Movsesian on Masterpiece Cakeshop

For those who are interested, the Harvard Journal of Law and Public Policy has published my article, Masterpiece Cakeshop and the Future of Religious Freedom, in the most recent issue. Here’s the abstract:

Last term, the Supreme Court decided Masterpiece Cakeshop, one of several recent cases in which religious believers have sought to avoid the application of public accommodations laws that ban discrimination on the basis of sexual orientation. The Court’s decision was a narrow one that turned on unique facts and did relatively little to resolve the conflict between anti-discrimination laws and religious freedom. Yet Masterpiece Cakeshop is significant, because it reflects broad cultural and political trends that drive that conflict and shape its resolution: a deepening religious polarization between the Nones and the Traditionally Religious; an expanding conception of equality that treats social distinctions—especially religious distinctions—as illegitimate; and a growing administrative state that enforces that conception of equality in all aspects of our common life. This article explores those trends and offers three predictions for the future: conflicts like Masterpiece Cakeshop will grow more frequent and harder to resolve; the law of religious freedom will remain unsettled and deeply contested; and the judicial confirmation wars will grow even more bitter and partisan than they already have.

Readers can also download the article from the SSRN website, here.

Legal Spirits Episode 010: The New Abortion Laws

In this podcast, Center Director Mark Movsesian and Associate Director Marc DeGirolami discuss a raft of new laws passed by several states regulating abortion. They explore the constitutionality of these laws under the regime established by Roe v. Wade and Planned Parenthood v. Casey, and they think through what the laws might suggest about the growing cultural divisions in America. Mark and Marc survey some of the most restrictive and most permissive of these new laws, talk about the Supreme Court’s recent per curiam opinion in Box v. Planned Parenthood and some of the internal dynamics on the present Court suggested by the opinion as respects abortion, and offer some perspective on the Court’s historic ambitions with respect to this deeply controversial subject. Listen in!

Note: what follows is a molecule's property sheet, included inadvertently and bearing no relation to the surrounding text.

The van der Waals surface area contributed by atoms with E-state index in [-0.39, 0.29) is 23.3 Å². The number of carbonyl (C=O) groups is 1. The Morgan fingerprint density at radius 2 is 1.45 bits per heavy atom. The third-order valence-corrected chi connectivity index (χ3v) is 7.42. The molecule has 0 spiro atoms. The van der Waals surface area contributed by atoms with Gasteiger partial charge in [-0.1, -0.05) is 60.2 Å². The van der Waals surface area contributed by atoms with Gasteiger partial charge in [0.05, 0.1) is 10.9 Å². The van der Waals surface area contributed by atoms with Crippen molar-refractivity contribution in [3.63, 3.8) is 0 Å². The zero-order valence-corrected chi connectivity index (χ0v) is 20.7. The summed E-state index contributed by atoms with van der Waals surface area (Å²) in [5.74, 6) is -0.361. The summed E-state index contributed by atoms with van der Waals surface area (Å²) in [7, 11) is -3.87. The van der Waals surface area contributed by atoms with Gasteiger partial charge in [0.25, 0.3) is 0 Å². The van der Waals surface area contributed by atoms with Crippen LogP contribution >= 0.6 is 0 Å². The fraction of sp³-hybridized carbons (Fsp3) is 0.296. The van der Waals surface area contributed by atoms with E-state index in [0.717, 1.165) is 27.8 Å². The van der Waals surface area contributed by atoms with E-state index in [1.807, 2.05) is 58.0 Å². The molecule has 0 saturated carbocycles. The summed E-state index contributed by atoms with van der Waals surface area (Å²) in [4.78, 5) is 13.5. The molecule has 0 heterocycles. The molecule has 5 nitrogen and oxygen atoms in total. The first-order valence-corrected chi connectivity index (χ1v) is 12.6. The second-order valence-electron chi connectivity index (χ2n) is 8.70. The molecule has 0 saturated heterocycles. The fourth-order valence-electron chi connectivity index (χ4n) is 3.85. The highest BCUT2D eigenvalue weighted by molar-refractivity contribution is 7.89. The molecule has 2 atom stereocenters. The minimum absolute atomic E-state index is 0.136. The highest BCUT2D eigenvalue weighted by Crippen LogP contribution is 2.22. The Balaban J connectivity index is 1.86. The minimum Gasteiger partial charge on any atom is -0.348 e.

ADDENDUM: Our friend, Professor Carter Snead, points out two small errors in the podcast. First, recent studies have shown that with treatment, viability can begin as early as 22 weeks. Second, the Alabama law has exceptions for situations posing a serious health risk to the mother and where there is a possibility that the woman poses a serious physical health risk to herself because of a serious mental illness.

Legal Spirits Episode 006: SCOTUS Hears Oral Argument in the Peace Cross Case

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The Peace Cross in Bladensburg, Maryland

In this episode of Legal Spirits, Center Director Mark Movsesian and Associate Director Marc DeGirolami recap last week’s oral argument in the Peace Cross case, The American Legion v. American Humanist Association. The Justices signaled that they’re likely to uphold the constitutionality of the cross, but it’s not clear what their reasoning will be. Mark and Marc discuss the various possibilities and predict how the votes may eventually line up.

Legal Spirits Episode 005: Praying on the 50-Yard Line

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In this episode of Legal Spirits, Center Director Mark Movsesian and Associate Director Marc DeGirolami discuss the Court’s recent denial of cert in Kennedy v. Bremerton School District, a case in which the Ninth Circuit ruled that a public high school football coach could be fired for praying on the 50-yard line after each game. Movsesian and DeGirolami explain why a seemingly offhand comment by Justice Alito might signal a change in the Court’s free exercise jurisprudence, and whether, even under current doctrine, the coach might have had a legal right to pray.

New Article: Masterpiece Cakeshop and the Future of Religious Freedom